From the provisions of Section 83(3) of the Evidence Act, 2011, any statement involving a dispute as to any fact which the statement might tend to establish which is made by a person interested at the time when proceedings were pending or anticipated shall not be admissible as evidence. The two underlining conditions are when proceedings are pending; or when proceedings are anticipated. In the instant case, the records confirm that although the Suit was initiated by Writ of Summons dated that 21st of September, 2002, the 1st Respondent who is the maker of Exhibits K-K1, K2, K3 and K4 was yet to be served as at 4th November, 2002 and therefore cannot be said to have been in anticipation of the pendency of the Suit as at the 6th day of October 2012 when the said documents were made. See DISU OLOMO Vs. SUNDAY APE (2013) LPELR-22327 (CA) Pg. 21 – 22, Paras. F – B and ANYA Vs. ANYA (2014) LPELR-22479 (CA) Pg.26:28, Paras. C – A where this Court held as follows and I quote:

“…As regards the application of Section 91(3) of the Evidence Act (now Section 83 (3) of the Evidence Act 2011, let me say straight off that the general rule and law is that documents made by an “interested” party during the pendency of a suit is inadmissible…

This section was enacted to render inadmissible a document prepared by an interested person in order to defeat through its clear wordings, the course of justice. Such a document is rendered inadmissible when the maker knows about the pendency of the suit to which the documents is made and even where he does not know about the existence of the suit, he anticipated that a dispute might arise.”

I agree entirely with the submissions of learned counsel for the Respondents that Exhibits K-K1, K2, K3 and K4 did not confer any advantage on the maker, and that these exhibits do not offend Section 83(3) of the Evidence Act, 2011 as contended by the Appellant. The 1st Defendant who is the maker of Exhibits K-K1, K2, K3 and K4 was not yet a party to this suit 6th of October 2012 when he wrote them and there is no evidence from which to infer that he made them in anticipation of this suit. In the circumstance therefore, this issue must be and is hereby resolved against the Appellant in favour of the Respondents.

ISSUES THREE & FOUR

The Appellant addressed issues No. 3 & 4 together, the third issue for determination is “Whether the learned trial Judge having acknowledged that the Appellant’s tenants were harassed out of the property by the Respondent and his rent refunded can turn around to order for a refund of rent collected by the Appellant (Ground 5 of the proposed Amended Notice of Appeal.”; while the fourth issue is “whether the non-consideration of the Appellant’s plea being a bonafide purchaser of an estate without notice in the Court’s judgment has not seriously affected Appellant’s case (Ground 4 of the proposed Amended Notice of appeal)”. The Appellant submitted that issues for determination must be considered by the Court before arriving at a decision; that when issues are joined by parties, the Court must consider them before coming to a decision; that the Lower Court at page 496 of the Records o f A p p e a l r e f e r r e d t o t h e a r g u m e n t o f t h e Plaintiff/Appellant but failed to consider the said argument in coming to decision; and that the Lower Court failed to consider the cases cited and the argument canvassed at the hearing of the matter. Appellant argued that the Lower Court failed to properly analyze and evaluate the evidence generated at the trial and that this failure on the part of the Court to consider the argument of the Plaintiff affected the case of the Appellant.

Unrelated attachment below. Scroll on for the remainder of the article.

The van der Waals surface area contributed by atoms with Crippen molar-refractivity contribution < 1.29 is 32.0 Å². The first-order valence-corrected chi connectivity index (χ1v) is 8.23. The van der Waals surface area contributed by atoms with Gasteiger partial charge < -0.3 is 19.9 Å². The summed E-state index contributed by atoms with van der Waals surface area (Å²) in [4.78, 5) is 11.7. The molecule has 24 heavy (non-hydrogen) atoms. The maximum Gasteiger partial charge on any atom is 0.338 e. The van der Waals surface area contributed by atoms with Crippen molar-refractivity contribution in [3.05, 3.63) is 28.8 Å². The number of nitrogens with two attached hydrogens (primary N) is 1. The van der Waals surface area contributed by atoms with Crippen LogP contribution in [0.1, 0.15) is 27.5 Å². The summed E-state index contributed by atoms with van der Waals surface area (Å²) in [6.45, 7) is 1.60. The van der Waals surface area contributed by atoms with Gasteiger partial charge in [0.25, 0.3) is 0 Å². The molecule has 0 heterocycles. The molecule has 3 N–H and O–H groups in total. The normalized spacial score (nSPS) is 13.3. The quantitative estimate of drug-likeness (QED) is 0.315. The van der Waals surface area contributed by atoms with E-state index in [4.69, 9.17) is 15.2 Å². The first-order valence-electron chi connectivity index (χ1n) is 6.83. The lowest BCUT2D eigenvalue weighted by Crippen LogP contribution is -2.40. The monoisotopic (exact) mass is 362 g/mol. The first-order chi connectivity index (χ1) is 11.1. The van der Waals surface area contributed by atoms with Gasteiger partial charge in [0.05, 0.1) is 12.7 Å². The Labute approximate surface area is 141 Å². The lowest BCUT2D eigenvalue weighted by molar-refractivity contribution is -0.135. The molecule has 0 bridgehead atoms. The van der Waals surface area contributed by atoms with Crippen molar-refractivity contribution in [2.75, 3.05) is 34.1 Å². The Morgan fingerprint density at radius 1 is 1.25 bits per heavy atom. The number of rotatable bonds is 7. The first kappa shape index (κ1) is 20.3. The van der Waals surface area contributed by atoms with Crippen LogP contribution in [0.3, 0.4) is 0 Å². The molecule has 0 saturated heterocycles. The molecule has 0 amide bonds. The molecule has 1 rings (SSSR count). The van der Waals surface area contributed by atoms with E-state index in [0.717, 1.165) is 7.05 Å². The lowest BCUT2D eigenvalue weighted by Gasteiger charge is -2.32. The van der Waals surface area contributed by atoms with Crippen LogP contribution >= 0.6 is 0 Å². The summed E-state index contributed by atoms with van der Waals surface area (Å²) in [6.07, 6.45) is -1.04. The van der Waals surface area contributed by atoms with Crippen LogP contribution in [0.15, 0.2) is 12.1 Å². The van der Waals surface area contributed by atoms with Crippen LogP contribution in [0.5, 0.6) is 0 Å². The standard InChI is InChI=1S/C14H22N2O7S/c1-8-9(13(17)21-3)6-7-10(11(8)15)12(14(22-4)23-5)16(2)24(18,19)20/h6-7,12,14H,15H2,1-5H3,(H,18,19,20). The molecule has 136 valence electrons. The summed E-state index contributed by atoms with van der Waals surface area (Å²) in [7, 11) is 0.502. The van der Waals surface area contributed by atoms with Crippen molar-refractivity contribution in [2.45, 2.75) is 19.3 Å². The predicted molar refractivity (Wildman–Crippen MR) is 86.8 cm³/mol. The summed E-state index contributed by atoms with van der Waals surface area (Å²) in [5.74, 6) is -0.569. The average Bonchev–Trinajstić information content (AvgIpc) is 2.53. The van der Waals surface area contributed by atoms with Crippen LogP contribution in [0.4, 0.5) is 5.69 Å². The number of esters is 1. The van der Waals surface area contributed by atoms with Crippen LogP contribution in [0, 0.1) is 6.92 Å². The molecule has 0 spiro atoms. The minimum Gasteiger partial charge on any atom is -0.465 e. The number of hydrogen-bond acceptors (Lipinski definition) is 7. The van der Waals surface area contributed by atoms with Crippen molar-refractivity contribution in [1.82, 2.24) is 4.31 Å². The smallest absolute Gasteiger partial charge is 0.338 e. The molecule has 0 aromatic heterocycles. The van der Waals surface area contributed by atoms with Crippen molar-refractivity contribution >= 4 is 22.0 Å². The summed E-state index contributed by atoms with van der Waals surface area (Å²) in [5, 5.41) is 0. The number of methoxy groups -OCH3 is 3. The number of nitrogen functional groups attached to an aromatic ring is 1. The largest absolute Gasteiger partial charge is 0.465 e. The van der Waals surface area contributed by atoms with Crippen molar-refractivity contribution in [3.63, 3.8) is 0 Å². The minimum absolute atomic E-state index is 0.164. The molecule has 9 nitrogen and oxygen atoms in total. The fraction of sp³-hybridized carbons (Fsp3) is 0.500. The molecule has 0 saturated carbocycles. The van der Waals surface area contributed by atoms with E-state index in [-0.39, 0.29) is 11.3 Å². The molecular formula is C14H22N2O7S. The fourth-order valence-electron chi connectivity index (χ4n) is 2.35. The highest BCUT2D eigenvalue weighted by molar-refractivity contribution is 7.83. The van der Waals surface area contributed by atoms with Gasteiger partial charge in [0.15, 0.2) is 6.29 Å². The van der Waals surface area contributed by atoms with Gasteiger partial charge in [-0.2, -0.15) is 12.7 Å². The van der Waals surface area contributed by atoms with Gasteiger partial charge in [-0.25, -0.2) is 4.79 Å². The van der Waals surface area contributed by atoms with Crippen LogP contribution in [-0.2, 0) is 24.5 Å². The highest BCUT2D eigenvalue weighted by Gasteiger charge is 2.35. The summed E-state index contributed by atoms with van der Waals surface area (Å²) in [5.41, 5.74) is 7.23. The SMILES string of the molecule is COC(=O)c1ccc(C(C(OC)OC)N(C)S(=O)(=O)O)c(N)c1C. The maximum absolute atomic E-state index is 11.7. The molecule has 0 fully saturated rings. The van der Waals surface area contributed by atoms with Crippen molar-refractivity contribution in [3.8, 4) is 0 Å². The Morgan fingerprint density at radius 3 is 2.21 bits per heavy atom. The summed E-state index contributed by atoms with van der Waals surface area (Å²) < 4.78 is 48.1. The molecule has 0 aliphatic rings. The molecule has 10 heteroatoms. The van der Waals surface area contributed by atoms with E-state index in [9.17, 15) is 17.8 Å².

In response, learned Counsel for the Respondents submitted that the Appellant bought the shop occupied by the 3rd Respondent without conducting proper investigation of title to ascertain the proper identity of the owner of the shop; that prudence demands that the Appellant should have at least asked questions relating to ownership of shop B306 from the occupant, Counsel for the Respondents said the Appellant cannot invoke the doctrine of Bonafide purchaser for value without notice because he lacked bona fide and is deemed to have had constructive notice of the title of the 1st Respondent; and that the decision of the trial Judge that the sale to the Appellant was null and void cannot be faulted. It was contended by the Respondents that the doctrine of Bonafide purchaser for value without notice is predicated on good faith; purchase of legal estate; and absence of notice to the purchase of any existing equity and that the doctrine will not operate as defense for the Appellant in the face of a ill-fated application for declaration of title; and that the application of the doctrine of Bonafide purchaser for value without notice actually strengthens the case of the 1st Respondent.

The learned trial Judge at page 494 of the Records of Appeal held as follows:

“It should also be stated that the evidence of the 2nd Defendant during trial should be handled with care. He stated that because the 1st Defendant was in possession of the title documents of the shop, the 1st Defendant is the owner of the shop. Then during cross-examination, he stated that he only looked around the shop but did not ask any question and despite being told that ‘Chemcus Nigeria Ltd’ is not a registered Company, but a trading name he neglected to conduct any prudent search or investigation to confirm the position of the 1st Dependant. He even, contrary to his evidence-in-chief, admitted that he did not conduct any search.”

The 2nd Defendant/Appellant under cross-examination contained at page 412 of the Records of appeal testified as follows: